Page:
Condition Greatly Affects Scrap Value

When dealing with scrap metal, condition counts. Heavily rusted, cracked, or otherwise damaged cast iron tubs have a lower scrap value than vintage tubs in good shape. Scrap yards are choosy, so they may reject tubs with excessive wear and tear or attempt to dock the per pound price if the tub is an eyesore.

Luckily, cast iron tubs often hold up remarkably well to the tests of time. I routinely encounter 50+ year old tubs with minimal rust and wear, despite decades of use. With a thorough cleaning to remove grime and surface rust, they can look nearly new again. For maximum scrap prices, take time to clean and shine up an antique tub before hauling it in. If the tub is structurally sound with no cracks or large patches of rust, it should fetch top dollar.

However, I have also seen 100 year old tubs so heavily rusted you could poke a finger through the metal. At a certain point, the flaking rust and corrosion will severely diminish the scrap value, even if it weighs a ton. Work to thoroughly assess the condition before assuming an old tub is scrap gold.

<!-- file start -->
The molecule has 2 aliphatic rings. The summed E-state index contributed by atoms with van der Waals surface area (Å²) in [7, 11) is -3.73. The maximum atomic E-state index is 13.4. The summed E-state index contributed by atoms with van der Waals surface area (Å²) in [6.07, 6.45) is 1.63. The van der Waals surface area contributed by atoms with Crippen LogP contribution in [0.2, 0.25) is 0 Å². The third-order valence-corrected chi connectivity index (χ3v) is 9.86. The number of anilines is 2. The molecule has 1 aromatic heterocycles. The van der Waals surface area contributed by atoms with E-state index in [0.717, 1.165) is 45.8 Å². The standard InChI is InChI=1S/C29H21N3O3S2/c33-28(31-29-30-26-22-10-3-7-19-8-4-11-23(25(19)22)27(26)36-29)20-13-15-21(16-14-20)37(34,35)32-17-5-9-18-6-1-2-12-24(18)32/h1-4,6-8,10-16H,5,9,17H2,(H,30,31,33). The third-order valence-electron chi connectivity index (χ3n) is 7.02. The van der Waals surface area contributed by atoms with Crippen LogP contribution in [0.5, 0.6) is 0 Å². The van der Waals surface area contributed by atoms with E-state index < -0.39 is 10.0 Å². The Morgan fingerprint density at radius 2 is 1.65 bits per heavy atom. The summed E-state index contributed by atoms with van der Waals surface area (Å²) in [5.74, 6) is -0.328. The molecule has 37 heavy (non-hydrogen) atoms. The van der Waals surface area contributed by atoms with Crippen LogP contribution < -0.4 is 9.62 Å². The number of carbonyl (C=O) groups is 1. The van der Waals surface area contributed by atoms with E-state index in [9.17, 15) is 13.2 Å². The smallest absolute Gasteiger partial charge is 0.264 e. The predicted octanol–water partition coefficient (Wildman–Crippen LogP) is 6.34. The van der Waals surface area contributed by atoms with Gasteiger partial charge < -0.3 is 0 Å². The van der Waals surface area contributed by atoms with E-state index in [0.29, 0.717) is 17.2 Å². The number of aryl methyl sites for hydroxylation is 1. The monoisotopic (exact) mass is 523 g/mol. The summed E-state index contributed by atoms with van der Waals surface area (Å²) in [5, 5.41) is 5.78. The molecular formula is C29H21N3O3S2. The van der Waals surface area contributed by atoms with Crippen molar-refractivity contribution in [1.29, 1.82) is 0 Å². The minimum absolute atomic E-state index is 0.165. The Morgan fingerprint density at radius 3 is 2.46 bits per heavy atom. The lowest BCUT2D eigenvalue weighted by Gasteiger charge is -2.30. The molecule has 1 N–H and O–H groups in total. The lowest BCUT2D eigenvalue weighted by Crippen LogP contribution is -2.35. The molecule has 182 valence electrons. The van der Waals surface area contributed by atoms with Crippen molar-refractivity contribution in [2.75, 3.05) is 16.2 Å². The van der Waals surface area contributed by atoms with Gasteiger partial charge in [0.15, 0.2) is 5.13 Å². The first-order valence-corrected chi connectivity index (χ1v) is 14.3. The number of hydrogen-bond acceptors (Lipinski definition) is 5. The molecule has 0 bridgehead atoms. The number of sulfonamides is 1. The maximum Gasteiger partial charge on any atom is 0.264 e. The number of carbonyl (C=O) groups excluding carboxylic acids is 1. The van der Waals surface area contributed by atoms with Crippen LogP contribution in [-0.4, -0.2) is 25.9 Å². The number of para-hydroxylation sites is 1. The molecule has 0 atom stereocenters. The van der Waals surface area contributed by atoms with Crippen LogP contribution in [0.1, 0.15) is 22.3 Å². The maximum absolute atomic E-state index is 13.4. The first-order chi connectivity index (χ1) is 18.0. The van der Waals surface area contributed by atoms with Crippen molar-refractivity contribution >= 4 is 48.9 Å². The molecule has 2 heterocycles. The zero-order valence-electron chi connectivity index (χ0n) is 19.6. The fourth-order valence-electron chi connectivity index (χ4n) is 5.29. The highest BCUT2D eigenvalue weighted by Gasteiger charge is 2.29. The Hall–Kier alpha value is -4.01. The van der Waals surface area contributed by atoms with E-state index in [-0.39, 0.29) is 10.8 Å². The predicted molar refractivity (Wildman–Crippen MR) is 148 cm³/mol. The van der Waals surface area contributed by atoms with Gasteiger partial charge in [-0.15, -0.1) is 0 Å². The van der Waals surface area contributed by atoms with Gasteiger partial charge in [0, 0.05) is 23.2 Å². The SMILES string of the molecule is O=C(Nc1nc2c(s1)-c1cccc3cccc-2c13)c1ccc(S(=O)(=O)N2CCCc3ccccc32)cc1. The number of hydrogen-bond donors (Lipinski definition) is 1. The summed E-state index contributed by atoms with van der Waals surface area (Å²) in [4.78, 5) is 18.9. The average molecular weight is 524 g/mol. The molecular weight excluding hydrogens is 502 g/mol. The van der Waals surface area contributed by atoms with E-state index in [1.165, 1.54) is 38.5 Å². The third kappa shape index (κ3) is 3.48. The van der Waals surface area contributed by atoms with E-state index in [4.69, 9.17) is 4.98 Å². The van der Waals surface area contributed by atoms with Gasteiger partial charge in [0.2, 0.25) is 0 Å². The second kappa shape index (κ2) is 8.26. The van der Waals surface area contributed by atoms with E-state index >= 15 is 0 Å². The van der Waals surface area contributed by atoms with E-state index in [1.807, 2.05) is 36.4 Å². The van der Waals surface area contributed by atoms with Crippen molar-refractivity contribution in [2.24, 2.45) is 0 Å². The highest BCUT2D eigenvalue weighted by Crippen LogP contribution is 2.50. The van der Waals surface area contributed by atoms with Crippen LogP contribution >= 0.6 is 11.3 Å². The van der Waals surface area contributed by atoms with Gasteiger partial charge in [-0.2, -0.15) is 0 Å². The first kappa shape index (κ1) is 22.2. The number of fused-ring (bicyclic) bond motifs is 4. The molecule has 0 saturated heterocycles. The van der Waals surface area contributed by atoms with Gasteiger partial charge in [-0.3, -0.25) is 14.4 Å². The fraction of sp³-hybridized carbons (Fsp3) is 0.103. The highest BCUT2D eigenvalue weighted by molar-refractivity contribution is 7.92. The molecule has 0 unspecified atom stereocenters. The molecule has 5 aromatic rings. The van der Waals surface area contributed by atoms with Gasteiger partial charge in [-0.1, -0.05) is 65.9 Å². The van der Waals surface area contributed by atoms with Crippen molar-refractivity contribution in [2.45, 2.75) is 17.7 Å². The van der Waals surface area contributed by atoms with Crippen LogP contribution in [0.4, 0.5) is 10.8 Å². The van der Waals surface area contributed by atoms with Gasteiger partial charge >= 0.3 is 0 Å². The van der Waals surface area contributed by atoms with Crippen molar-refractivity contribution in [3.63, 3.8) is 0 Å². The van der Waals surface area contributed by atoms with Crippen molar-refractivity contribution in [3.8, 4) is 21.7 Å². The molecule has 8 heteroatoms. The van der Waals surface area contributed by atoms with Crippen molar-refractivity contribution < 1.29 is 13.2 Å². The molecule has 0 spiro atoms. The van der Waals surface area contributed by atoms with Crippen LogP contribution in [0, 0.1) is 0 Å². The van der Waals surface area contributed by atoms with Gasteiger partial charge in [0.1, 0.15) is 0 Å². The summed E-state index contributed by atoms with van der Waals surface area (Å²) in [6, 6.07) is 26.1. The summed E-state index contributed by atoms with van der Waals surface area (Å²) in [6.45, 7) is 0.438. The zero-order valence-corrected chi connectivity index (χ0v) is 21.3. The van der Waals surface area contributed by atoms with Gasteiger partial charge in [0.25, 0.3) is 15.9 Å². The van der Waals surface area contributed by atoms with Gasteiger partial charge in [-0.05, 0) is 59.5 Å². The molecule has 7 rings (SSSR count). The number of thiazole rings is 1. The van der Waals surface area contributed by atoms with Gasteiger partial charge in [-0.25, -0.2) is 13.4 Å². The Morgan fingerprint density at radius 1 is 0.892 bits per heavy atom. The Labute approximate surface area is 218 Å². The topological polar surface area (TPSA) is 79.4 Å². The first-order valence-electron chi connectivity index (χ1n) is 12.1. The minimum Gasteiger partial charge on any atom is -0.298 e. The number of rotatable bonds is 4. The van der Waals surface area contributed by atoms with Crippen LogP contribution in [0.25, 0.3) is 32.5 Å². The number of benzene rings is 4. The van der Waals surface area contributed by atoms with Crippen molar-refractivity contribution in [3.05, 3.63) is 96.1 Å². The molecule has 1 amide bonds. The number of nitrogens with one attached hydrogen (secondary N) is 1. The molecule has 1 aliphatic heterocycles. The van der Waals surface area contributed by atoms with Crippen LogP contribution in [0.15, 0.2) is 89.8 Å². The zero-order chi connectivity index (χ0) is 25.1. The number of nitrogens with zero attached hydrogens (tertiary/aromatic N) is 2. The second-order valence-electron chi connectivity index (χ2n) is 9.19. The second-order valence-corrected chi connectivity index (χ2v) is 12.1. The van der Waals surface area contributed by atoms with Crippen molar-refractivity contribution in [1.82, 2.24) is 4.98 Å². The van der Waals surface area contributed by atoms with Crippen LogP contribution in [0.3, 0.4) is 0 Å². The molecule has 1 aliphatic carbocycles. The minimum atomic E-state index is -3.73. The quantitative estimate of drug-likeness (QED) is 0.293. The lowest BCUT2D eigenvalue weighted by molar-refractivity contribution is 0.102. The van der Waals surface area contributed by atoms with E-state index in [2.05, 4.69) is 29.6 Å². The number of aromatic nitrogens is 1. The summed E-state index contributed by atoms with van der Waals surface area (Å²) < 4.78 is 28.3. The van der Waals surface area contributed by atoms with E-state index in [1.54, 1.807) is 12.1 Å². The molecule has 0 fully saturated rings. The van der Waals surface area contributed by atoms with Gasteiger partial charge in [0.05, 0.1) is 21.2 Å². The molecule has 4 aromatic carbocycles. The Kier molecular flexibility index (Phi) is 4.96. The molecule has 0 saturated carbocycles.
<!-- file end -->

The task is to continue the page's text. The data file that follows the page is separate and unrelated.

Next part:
Removing and Transporting Tubs Takes Time and Labor

Before even considering scrapping a cast iron tub, understand that safe removal is backbreaking work that requires time and labor. Plumbing must be disconnected, tub surrounds demolished, and finally, the tub needs to be dislodged and extracted in one piece – no easy feat in tight bathrooms. Don’t underestimate this critical first step.

Depending on accessibility, I usually recommend people hire professional help for tub removal. But if you want to DIY, you need the right equipment. At a minimum, you need reciprocating saws, sledgehammers, pry bars, and sometimes even a dolly or appliance cart to finagle it out of the house. Don’t forget to protect floors and walls too.

In most cases, scrap yards require cast iron tubs to be cut into sections no larger than 2′ x 2′ for their scales and smelting equipment. This usually necessitates renting an angle grinder or hydraulic tub cutter – extremely hard tools to wield. Wear goggles and gloves, take your time, and focus on straight cuts for the best results.

Finally, you need a truck or trailer large enough to transport the tub sections, which could weigh 500+ pounds in total. For me, that meant renting a pickup to haul the two tubs to the scrap yard. Determine your transportation plan before committing to a DIY tub removal.

Finding the Right Local Scrap Yard

Not all scrap yards accept old cast iron tubs, so finding the right place is key to a smooth scraping experience. Start by searching online for “scrap metal recycling near me” and read up on sites that handle cast iron. Call ahead to confirm tubs are allowed and ask any questions about their policies.